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review team to provide the answers and reassurance that are needed for the review to be successful. I look forward to hearing from the Minister.

3.36 pm

The Minister of State, Department of Health (Norman Lamb): It is a pleasure to serve under your chairmanship, Mrs Riordan. I congratulate the hon. Member for Blackley and Broughton (Graham Stringer) on securing the debate. The opportunity to debate important issues at the start of a process is welcome. I also thank my hon. Friend the Member for Bury North (Mr Nuttall) and the hon. Members for Wythenshawe and Sale East (Mike Kane), for Stalybridge and Hyde (Jonathan Reynolds), for Stretford and Urmston (Kate Green) and the shadow Minister—[Interruption.] I thank my hon. Friend the Member for Harrogate and Knaresborough (Andrew Jones) for ensuring that I also thank the hon. Member for Wigan (Lisa Nandy) for her important interventions.

The impression that I got from all hon. Members is that there is a recognition that things need to change and of the importance of developing an integrated system of out-of-hospital support and strong primary care. Some hon. Members also recognised the importance of specialisms in specific cases, but concerns centred on the nature of the consultation. The shadow Minister was extremely fair in describing the process’s objective as a good one and the hon. Member for Wythenshawe and Sale East said that the aim is right, so there is something of real value to achieve here if it is possible. I completely understand, however, why hon. Members feel the need to speak up for and express concerns on behalf of their communities.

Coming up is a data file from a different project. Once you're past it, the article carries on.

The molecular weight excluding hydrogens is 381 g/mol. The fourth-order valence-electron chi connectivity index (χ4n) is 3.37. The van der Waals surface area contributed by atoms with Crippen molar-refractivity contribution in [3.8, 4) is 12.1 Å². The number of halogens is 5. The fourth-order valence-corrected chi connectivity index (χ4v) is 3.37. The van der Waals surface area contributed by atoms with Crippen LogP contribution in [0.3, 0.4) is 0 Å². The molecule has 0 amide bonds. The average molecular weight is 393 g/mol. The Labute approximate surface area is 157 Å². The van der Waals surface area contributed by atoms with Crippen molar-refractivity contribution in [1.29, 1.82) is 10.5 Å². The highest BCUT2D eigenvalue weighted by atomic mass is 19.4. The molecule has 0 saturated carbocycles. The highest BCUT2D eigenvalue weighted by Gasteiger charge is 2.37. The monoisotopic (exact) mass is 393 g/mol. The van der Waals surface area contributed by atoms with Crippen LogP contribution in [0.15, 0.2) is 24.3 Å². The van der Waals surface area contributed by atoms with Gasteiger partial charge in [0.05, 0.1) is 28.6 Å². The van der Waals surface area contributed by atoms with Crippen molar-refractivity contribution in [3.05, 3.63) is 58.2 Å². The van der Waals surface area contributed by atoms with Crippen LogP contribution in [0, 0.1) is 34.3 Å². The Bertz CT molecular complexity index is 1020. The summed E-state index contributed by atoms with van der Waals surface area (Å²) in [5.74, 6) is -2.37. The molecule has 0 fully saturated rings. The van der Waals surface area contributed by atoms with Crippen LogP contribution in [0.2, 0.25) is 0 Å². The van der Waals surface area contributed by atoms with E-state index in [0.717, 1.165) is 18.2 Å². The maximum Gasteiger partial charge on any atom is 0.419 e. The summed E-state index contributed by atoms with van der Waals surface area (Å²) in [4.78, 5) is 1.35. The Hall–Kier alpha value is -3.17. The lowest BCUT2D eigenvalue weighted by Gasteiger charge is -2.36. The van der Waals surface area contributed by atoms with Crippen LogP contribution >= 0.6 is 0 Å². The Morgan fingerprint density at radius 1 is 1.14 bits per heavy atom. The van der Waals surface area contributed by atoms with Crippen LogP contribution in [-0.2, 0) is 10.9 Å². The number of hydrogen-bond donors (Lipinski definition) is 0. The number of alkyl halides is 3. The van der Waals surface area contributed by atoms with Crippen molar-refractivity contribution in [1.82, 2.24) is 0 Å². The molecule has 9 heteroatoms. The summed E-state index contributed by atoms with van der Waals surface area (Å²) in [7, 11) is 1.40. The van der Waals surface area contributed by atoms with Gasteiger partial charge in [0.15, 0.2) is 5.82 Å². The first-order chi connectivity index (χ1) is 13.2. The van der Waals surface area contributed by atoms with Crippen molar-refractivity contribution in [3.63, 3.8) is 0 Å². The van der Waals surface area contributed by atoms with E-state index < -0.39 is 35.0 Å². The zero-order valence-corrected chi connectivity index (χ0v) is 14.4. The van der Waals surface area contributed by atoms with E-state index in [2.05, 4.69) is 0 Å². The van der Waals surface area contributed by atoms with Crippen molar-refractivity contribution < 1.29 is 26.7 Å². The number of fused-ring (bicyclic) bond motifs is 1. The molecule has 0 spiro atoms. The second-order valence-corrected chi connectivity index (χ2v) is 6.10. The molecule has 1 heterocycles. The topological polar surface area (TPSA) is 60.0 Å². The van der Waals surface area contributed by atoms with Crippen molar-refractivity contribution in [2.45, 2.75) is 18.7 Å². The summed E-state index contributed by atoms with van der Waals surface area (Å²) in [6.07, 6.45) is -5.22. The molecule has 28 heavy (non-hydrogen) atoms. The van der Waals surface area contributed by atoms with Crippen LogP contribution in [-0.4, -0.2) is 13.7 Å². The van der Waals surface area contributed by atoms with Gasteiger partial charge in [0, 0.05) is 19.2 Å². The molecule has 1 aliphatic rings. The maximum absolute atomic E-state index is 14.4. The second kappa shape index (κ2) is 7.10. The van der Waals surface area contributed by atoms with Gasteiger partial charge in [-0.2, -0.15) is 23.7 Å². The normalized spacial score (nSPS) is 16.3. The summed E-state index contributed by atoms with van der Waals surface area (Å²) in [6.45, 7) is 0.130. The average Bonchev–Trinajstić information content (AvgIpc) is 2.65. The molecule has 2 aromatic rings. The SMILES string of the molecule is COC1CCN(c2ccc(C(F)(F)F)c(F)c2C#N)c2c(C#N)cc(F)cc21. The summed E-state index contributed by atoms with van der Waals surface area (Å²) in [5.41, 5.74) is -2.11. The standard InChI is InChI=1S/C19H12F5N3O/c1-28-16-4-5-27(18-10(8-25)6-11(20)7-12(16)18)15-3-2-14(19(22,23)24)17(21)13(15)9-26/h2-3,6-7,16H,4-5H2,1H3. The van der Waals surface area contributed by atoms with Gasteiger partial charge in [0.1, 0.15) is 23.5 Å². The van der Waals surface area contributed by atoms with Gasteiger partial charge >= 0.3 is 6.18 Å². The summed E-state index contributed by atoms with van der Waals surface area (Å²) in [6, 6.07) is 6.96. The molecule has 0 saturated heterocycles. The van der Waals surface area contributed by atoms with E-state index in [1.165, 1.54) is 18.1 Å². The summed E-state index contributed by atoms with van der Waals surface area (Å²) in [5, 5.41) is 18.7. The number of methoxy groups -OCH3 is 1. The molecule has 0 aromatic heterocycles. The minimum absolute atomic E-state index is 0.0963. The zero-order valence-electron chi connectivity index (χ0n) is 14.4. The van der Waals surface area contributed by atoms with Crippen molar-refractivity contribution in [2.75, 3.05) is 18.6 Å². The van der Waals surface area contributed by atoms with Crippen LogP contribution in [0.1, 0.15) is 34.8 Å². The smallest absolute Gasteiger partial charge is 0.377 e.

Lisa Nandy rose

Norman Lamb: I will give way in a moment, but I was about to comment on the intervention of the hon. Lady, whom I rudely left out of my list earlier, in which she mentioned the lack of democratic legitimacy. The reforms have strengthened legitimacy. Until the reforms, there was no local democratic accountability for the NHS, but every area now has a health and wellbeing board. Interestingly, Lord Peter Smith, who I think is from the hon. Lady’s own community, said: